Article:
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Dr. Gisele LaPointe

Dr. Gisèle LaPointe

Faculty in the Department of Food Science

Research focus: Understanding how food components modulate the metabolic activities of microbiota in food and human microbial ecosystems

With a background in microbial ecology and genetics applied to food and agriculture, Dr. Gisèle LaPointe has been working in the field of dairy microbiology since 1995.

Dr. LaPointe came to the University of Guelph as the NSERC/Dairy Farmers of Ontario Industrial Research Chair in Dairy Microbiology. Her research involves dairy microbiology at all levels of dairy production, from farm to product, as well as probiotics, prebiotics, and human gut ecology.

Thanks to NSERC funding, Dr. LaPointe’s lab has the very first Simulator of the Human Intestinal Microbial Ecosystem (SHIME) system in Canada, which allows her research team to simulate the gastrointestinal tract of humans or animals. This research is funded by the Canada Foundation for Innovation and explores topics such as survival of probiotics and the use of prebiotics to modulate the composition and activity of gut microbiota, as well as the survival of foodborne pathogens in the stomach and small intestine when introduced to food, such as infant formula.

Dr. LaPointe is a member of the steering committee for Dairy at Guelph. This involvement felt obvious from the beginning as she always had a vision of learning more about the production side of dairy and hoped to collaborate on topics that are difficult to understand from a single research perspective.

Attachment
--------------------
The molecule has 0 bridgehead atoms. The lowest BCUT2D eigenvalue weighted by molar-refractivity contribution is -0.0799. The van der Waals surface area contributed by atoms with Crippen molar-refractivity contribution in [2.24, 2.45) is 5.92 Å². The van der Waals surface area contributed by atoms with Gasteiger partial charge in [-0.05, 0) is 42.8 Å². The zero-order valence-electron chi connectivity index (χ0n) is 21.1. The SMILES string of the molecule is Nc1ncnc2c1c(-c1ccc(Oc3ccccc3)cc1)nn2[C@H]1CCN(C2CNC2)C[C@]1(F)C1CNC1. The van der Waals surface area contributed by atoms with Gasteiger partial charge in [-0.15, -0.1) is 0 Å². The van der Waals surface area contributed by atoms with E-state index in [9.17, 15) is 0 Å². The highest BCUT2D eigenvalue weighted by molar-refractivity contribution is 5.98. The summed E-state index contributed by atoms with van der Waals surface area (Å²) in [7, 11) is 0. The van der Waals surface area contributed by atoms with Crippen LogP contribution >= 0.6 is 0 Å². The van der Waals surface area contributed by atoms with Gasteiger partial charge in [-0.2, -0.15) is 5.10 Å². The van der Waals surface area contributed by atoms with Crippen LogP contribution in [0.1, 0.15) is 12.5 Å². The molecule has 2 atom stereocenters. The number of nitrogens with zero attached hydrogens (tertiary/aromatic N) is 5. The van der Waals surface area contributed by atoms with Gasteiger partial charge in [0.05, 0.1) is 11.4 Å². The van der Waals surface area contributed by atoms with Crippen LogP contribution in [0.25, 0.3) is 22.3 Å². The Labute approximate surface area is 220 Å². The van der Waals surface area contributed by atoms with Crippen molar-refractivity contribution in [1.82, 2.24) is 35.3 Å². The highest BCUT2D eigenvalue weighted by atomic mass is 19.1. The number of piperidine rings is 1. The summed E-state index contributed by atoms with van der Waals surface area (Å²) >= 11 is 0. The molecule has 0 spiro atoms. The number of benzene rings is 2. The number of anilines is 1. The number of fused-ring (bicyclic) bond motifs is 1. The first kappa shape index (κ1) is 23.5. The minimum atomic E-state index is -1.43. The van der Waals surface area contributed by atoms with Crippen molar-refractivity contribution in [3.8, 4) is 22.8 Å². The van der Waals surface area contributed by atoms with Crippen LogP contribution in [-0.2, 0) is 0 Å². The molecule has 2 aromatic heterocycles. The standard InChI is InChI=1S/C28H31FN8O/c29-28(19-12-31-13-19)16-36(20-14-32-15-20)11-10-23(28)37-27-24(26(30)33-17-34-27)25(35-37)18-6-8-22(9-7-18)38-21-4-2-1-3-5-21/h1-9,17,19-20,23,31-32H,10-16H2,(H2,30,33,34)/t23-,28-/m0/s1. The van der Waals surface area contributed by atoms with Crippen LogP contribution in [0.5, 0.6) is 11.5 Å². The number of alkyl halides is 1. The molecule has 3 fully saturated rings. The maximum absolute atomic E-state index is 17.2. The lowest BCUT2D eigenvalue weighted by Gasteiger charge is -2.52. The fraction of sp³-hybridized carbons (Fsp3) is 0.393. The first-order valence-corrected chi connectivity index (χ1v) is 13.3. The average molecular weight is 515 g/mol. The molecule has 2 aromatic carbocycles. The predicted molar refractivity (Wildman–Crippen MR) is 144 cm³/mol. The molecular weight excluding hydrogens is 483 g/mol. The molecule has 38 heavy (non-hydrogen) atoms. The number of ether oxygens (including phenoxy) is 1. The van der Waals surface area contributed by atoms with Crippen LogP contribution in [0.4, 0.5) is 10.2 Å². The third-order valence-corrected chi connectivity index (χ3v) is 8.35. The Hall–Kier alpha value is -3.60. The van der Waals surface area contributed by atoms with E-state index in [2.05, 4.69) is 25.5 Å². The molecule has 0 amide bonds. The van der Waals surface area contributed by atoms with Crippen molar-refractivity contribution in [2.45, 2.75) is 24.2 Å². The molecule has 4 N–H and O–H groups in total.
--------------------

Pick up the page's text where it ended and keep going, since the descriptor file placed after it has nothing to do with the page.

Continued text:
Her research evolved because of the other expertise available: she expanded from mainly food and product-based research into how the production environment influences the quality of food being produced from the milk. From this synergy, LaPointe and other researchers have incorporated aspects of crop production, animal production, animal health and nutrition into their own research. For example, probiotics on the market for human health are being used with dairy cows, , sparking collaborations with other researchers at the University of Guelph.

Asked about what she enjoys most, Dr. LaPointe highlighted her role working with students. “They really have the motivation and all of the energy and enthusiasm, and they come up with the neatest ideas,” says LaPointe. “I really like working with students and doing research with people from all over the world here at the University of Guelph.”

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